|Versus Hires Jonathan Anderson
November 29th, 2012 @ 11:04 AM
Cacharel Unveils New CEO, in Major Corporate Revamp
November 21st, 2012 @ 00:56 AM
Kane Drops Out of Versus in Major Shake-up
November 20th, 2012 @ 10:14 AM
Pucci’s Madison Avenue Store Debuts Massive Expansion
November 16th, 2012 @ 00:35 AM
Ghesquière Departs Balenciaga in Major Surprise
November 05th, 2012 @ 00:43 AM
Sao Paulo Fashion Week: Between Optimism and Fear
November 02nd, 2012 @ 00:28 AM
London Unveils Men’s Season Schedule
November 01st, 2012 @ 00:36 AM
Azzaro Releases Castello Branco
October 25th, 2012 @ 00:18 AM
Revenue Soars 22 Percent at LVMH in First Three Quarters
October 16th, 2012 @ 00:18 AM
Rykiel Names Geraldo da Conceicao Artistic Director
September 21st, 2012 @ 8:12 PM
Brazil’s New London Pop-Up
September 21st, 2012 @ 7:20 PM
McQueen Men Returning Home to London
September 12th, 2012 @ 7:19 PM
Roitfeld, Mum and Son, Open in Brazil
September 07th, 2012 @ 00:54 AM
Berluti Opens to Big-Time Business in London
September 06th, 2012 @ 3:27 PM
Stefano Pilati Back with a Bang at Zegna
September 05th, 2012 @ 7:10 PM
Hugo Boss Wows in Berlin, Plans for New York
July 06th, 2012 @ 00:17 AM
Salvatore Ferragamo: Crusin’ the Louvre
June 13th, 2012 @ 11:04 AM
Michel Klein Gains New Backer; Launches Sunglass Collection
June 13th, 2012 @ 00:48 AM
Sykes Jettisoned by Aquascutum; Maurer In at Rabanne
June 06th, 2012 @ 00:18 AM
Armani Conquers China, Chastises the Pope
June 01st, 2012 @ 11:53 AM
Givenchy’s New Dark Seduction
March 06th, 2011 @ 4:07 PM - Paris
In a season of reined in conservative fashion it felt like a breath of fresh air to attend the latest collection of Givenchy, where sexuality, seduction and suggestiveness were allowed to bloom.
Though working within the giant luxury conglomerate LVMH, Givenchy's creative director Riccardo Tisci has managed to create a recognizable fashion vernacular of subversive and urban chic in just a few years at the helm of the storied house. Yet he changed gears for this show, freeing his often religious and gothic inspirations for full on sex appeal.
There was a marvelous sense of concision about this show staged Sunday night, March 6. The great circular invitation featured a black panther sketch with one side purple irises and violets on the other. The same hues and imagery appeared in the highly exotic prints used in silken bomber jackets, pencil skirts, and courtly embroidered boleros.
Tisci opened with an enormous panther's roar out of the speakers, and even used real panther fur in some looks. His haughty models strutted through arches of fluorescent-lit flowers in tough chic style, in a romantic nightclub setting built inside the Palais de Tokyo art museum in Paris.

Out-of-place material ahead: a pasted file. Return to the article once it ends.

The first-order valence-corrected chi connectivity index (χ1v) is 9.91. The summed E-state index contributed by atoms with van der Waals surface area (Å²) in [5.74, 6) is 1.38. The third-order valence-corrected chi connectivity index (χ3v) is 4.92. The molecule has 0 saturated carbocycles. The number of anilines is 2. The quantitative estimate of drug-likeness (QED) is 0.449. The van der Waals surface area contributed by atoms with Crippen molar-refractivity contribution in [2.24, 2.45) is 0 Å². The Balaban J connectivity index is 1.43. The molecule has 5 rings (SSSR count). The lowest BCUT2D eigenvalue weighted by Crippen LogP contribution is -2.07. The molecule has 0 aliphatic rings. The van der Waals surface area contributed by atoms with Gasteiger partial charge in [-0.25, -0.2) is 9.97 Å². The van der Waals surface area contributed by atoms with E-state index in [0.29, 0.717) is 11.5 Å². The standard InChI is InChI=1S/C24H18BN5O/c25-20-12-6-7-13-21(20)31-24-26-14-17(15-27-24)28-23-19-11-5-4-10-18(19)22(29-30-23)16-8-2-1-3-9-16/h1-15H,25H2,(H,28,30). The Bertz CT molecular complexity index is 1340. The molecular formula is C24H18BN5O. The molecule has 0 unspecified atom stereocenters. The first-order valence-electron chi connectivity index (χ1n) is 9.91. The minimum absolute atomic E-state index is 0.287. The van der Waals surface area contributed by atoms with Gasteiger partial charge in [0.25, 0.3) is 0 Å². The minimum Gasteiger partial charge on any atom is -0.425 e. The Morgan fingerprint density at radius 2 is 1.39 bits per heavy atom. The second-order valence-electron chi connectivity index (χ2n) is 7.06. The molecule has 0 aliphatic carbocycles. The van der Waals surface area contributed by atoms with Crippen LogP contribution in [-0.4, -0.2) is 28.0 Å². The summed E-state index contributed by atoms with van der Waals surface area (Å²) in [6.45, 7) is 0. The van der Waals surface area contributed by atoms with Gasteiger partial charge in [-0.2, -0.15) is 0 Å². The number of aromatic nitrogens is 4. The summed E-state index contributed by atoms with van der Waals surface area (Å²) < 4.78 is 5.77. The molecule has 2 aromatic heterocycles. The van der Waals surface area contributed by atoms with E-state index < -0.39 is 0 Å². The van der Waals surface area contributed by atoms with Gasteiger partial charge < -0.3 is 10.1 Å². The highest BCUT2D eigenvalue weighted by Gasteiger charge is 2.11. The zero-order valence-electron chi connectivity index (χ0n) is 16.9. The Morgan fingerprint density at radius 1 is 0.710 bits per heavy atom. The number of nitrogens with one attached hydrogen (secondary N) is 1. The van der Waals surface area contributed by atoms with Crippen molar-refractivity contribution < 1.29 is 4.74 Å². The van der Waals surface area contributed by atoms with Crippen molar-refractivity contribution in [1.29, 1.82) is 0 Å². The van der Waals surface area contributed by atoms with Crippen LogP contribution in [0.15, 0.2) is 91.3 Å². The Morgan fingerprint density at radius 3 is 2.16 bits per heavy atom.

As the show progressed, the very prints became three-dimensional, dyed into shorn and raised fur jackets. Tisci also showed great knits, especially cashmere pullovers with faux golden chains and belts sewn into the weave. American pinups star Bettie Page even emoted in photo montages on the backs of jackets, adding to the risque feel.
"Bettie Page has always been an icon for me. Yes, I wanted far more sexy, but balanced and not vulgarity," said Tisci. And there was reference to another icon, the house of Versace. Tisci who worked the print machine into overdrive, freely admitted that this element was "a homage to Versace." He even invited designer Donatella Versace to the show, though she could not attend.
The single best look was reserved for model Natalia Vodianova in a yellow mohair sweater and printed yellow skirt, covered in stiff crinoline material, giving it a sexy sheen.
The show also heralded the triumphant professional return of Carine Roitfeld, the recently departed editor-in-chief of French Vogue. Though she was nowhere to be seen in the backstage, her savvy hand was evident in Tisci's most focused show ever for Givenchy, and a far greater sexual allure. Where before Givenchy shows were more mixed arty affairs, this show sizzled with revealing flashes of models' thighs, mesh tops that revealed underwear and patent leather piping sneaking up on skirts hems, all recalling Roitfeld's preference for saucy, though not cheap, imagery. Just like this demandingly clever collection.